Randy: BSA feels that same-sex attraction should be discussed outside its program, with parents, clergy, etc. They feel that the vast majority of parents who want their boys in the BSA do not want these topics introduced or discussed. Is the subject of sex of any kind ever discussed in the BSA, and what are the guidelines as a Scout Leader if two boys are heard discussing matters of sex?
Jeff: I don't recall there were any guidelines at all, and I don't remember boys talking about sexual issues. But as a man, and as a Christian, I would take it upon myself to interrupt anything I thought was inappropriate on any issue. But that would be my own conscience guiding me to do that.
Matt: The only guideline I can remember is that any adult man is not allowed to sleep in the same tent with the boys. Even my dad couldn't sleep in a tent with me on an outing. I spent my whole childhood in the Boy Scouts, and I don't recall the topic of sex, heterosexual or homosexual, ever coming up.
Randy: If Ryan had just not said anything, he would have received his Eagle pin. But part of the oath is to be "loyal" and "brave." "Honest" isn't mentioned, which I find really interesting; still, I assume it is expected of all good scouts. So, if Ryan had continued to hide his homosexuality, some people think that would have been in conflict with the oath. Others feel that he should have dropped out of scouting when he realized that he was gay, and that that would have been the honest thing to do. What do you think?
Matt: I think, if anything, Ryan should be commended for being honest about who he is. You have to hold your head high and fight for what you believe in. The sexual-orientation issue should have no bearing on him being able to get that rank.
Randy: How do you think the BSA can align their policies with the "modern family" of today and tomorrow? I'm thinking about the straight boy who has been raised by two gay fathers. Would his fathers be welcome to participate in father/son events?
Matt: I am certain my leaders would have shown respect and made that dad feel welcome. They would have modeled the way we boys should treat every person we come in contact with.
Randy: The BSA has belonged to the World Organization of the Scout Movement since 1922, when WOSM was founded. They use more inclusive terms than the BSA; for example, instead of "Duty to God," the WOSM uses the phrases such as "adherence to spiritual principles," so that it also recognizes other beliefs, including Hinduism and Buddhism. There is nothing officially said about homosexuals, and in contrast to the BSA policy, gay scouts and leaders are not restricted in Canadian and most European associations, including in the UK, Germany and Sweden. It seems to be working fine for them. Why do you think it is such an issue for the Boy Scouts of America?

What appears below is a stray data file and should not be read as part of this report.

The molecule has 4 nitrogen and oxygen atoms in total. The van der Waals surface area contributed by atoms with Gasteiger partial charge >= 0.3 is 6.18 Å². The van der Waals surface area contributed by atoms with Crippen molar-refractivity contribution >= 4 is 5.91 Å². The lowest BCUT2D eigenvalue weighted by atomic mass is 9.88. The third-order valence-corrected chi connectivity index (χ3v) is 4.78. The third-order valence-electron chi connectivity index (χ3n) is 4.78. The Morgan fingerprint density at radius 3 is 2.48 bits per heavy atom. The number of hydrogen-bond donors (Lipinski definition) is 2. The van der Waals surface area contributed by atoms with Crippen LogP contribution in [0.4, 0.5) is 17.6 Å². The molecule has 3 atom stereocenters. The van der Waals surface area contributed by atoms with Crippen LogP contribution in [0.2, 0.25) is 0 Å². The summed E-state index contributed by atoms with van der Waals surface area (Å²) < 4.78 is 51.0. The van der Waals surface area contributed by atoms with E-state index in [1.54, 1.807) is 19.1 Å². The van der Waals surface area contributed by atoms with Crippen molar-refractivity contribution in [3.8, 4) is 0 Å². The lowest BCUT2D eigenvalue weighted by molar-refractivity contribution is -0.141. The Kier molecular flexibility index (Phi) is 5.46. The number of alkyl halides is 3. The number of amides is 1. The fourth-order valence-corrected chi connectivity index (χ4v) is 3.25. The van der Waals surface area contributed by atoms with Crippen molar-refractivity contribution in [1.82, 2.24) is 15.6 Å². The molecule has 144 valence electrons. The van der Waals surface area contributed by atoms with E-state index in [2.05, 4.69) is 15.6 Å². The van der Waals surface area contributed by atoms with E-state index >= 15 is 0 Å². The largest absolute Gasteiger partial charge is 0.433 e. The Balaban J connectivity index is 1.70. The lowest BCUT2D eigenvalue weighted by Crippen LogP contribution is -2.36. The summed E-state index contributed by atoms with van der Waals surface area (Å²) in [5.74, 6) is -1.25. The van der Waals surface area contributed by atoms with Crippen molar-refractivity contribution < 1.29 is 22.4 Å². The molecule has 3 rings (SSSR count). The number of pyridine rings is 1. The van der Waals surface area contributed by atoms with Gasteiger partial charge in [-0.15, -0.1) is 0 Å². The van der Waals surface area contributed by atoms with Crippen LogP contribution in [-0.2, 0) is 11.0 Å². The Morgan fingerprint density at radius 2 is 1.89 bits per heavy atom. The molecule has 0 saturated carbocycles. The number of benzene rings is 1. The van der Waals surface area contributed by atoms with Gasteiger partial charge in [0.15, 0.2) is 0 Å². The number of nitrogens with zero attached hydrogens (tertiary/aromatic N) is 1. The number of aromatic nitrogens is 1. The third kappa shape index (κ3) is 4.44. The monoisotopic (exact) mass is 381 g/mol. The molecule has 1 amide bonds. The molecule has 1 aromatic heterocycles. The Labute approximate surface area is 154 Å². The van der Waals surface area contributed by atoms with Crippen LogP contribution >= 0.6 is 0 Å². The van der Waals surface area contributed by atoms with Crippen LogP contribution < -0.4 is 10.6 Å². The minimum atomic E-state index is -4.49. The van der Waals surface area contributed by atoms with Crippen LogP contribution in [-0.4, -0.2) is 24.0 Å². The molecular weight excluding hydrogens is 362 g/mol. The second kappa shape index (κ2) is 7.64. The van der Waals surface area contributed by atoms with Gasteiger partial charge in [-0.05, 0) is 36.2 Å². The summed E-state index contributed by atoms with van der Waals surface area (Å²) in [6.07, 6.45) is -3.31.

Jeff: Because our society doesn't want to change. I think the European society has been more willing to accept different groups. Our society has often been about hatred against blacks, hatred against Jews, hatred against the Irish. I think, slowly our society is changing in the way we feel about the gay people, and eventually the Boy Scouts of America is going to have to adapt to it.
Randy: Response to the BSA's policy of excluding gay scouts and leaders has cost the organization in both financial support and public support. Steven Spielberg resigned from the board several years ago, membership is down, and they just lost their largest corporate donor, Intel, because the BSA's policy conflicts with the nondiscrimination policies of Intel. Do you think this will result in the board of the BSA "evolving" in their position?
Jeff: If it's anything like our counsel, it was controlled by 10 or 12 guys, and every one of them had to be 80 years old if they were a day. They're stuck in their ways. They're going to have that kind of mentality, and they're not going to change. I think corporations have to look at it differently. They have to look at their image and how this is hurting their business.
Matt: I think it will destroy the organization if they aren't adapting to the times. I feel putting pressure on them is effective, and it brings awareness. These businesses and people have power with the stances they take, and their viewpoints. They make change in our country. It plays a big part. There are a lot of people who have zero exposure or don't know anything about the Boy Scouts of America. I guarantee this has hit some people, and they know a lot about it now.
Randy: You're a father now, of at least one boy, and maybe two in a few months, so let's suppose your son turns out to be gay and wants to be in the Boy Scouts like his dad. What would you say to him, and what would you say to the Boy Scouts of America if they rejected him?
Matt: I feel the pride I have of reaching the Eagle rank would be lost for me in that situation. If my son was discriminated against, I would do everything in my power to seek justice for him. I'd be supporting my son 100-percent in any organization, and in any situation. I honestly feel that if my son were to tell me he was gay, I'm going to stand behind him, and I'm going to support him.